The administration could make a more perceptible contribution by renewing tax credit programs that create incentives for consumers to buy energy efficient products. The Energy Policy Act of 2005 provided tax credits that encouraged individuals to choose energy efficient cars and appliances. One provision of the Act, which allowed homeowners to receive up to a $500 tax credit for purchasing certain Energy Star appliances, expired on December 31, 2007. The tax credits for energy efficient vehicles (including hybrids) applied to vehicles put into service starting January 1, 2006, and were phased out after fifteen months or when the manufacturer had sold 60,000 cars. This complex formula still applies to energy efficient cars hitting the markets for the first time but will expire altogether in 2010. These tax credits encourage individuals who may be on the fence about whether to buy a new vehicle or update their home appliances to choose energy efficient options, and they should be renewed.

II. The Presidential Administration's Ability to Influence Individual Behavior through Cooperation with Cities and Local Governments

Because the administration's ability to directly influence individual behavior is limited, it should also seek to involve local governments in its efforts to influence individuals' conservation habits. Cities and local governments should be involved because of their unique ability to create or improve infrastructure, offer services such as recycling programs, and gauge what sort of policy measures would gain support in their specific communities. According to a 2007 United Nations Report on World Urbanization Prospects, 81.4% of Americans live in urban areas-defined as cities or metropolitan areas with a population of at least 750,000. Governments of large cities and municipalities comprising metropolitan areas thus have a significant opportunity to influence individual resource consumption.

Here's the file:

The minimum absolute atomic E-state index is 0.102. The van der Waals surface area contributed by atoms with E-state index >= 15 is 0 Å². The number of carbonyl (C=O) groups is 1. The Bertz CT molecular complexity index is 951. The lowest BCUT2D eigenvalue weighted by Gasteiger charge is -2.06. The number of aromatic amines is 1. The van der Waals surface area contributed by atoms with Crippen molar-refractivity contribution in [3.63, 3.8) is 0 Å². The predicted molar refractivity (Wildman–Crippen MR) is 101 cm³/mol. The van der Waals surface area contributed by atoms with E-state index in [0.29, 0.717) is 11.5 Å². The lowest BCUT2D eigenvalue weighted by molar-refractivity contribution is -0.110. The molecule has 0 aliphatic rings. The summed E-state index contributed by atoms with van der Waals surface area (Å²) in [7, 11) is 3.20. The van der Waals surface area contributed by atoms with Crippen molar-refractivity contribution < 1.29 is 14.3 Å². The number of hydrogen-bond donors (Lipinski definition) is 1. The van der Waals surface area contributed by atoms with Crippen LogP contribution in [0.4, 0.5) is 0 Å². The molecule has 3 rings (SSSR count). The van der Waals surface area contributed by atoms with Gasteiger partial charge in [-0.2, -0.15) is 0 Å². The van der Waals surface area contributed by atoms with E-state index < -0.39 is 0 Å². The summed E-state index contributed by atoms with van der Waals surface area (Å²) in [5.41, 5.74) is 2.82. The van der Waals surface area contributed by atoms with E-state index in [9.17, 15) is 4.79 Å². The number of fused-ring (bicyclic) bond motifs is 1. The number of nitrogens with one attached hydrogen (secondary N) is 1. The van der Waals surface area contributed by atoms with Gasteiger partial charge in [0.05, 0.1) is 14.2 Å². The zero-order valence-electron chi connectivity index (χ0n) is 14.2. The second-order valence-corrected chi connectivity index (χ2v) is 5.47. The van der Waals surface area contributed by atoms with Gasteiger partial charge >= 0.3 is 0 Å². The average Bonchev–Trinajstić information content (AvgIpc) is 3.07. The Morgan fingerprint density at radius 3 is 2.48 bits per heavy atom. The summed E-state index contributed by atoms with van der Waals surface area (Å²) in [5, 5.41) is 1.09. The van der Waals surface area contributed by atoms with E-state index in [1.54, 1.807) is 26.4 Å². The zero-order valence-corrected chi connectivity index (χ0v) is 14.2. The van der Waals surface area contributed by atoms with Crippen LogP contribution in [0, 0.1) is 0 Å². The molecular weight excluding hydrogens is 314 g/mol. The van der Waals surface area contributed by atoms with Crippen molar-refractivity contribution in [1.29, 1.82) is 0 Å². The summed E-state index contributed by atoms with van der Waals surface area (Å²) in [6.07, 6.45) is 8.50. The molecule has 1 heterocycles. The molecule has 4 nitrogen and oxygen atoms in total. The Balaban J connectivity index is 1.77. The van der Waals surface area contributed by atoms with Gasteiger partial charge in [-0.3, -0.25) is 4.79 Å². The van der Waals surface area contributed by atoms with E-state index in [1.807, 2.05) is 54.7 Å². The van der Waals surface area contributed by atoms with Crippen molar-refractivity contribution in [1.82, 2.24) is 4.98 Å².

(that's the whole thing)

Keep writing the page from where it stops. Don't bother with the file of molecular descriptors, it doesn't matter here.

Federal agencies can encourage conservation on a community level by offering resources and recognition to those who take action voluntarily. The EPA, for example, offers several "partnership programs" in which cities, organizations, and businesses can participate. Such programs offer participating local governments resources and information to help them develop programs encouraging conservation in their communities. Participants benefit from the recognition of their commitment to the environment, through their membership in these partnerships or awards received for their efforts. In today's environmentally savvy society, showcasing concern for the environment creates good publicity.

One such partnership, WasteWise, recognizes cities that offer recycling programs, including curbside pickup and drop off centers. By providing recycling services, cities can give their residents the opportunity to take responsibility for reducing their consumption of resources. Though the EPA does not have the authority to mandate recycling programs, the agency attempts to encourage local governments to set up such programs by providing them with information and resources and offering recognition through WasteWise. By publishing an annual report on the generation of solid waste and the amount of recycled materials, the EPA quantifies the contributions of individuals and their communities, demonstrating that individual contributions add up to a substantial increase in recycling. The report for 2006 tracks the increase in the percentage of waste recycled, from 16.9% in 1990 up to 32.5% in 2006.

Another EPA effort is the Green Power Partnership Program, in which cities, organizations, and businesses voluntarily commit to purchase a certain percentage of their energy from providers that use renewable sources such as wind and solar. Although the program's only incentive is an opportunity to showcase environmental awareness and social responsibility, it has been somewhat of a success, attracting such diverse members as Intel Corporation, the American Jewish Committee, New York University, and the city of Boston. In response to increased demand, utilities will put more time and money into providing power from green sources, making it a more viable option for private individuals as well.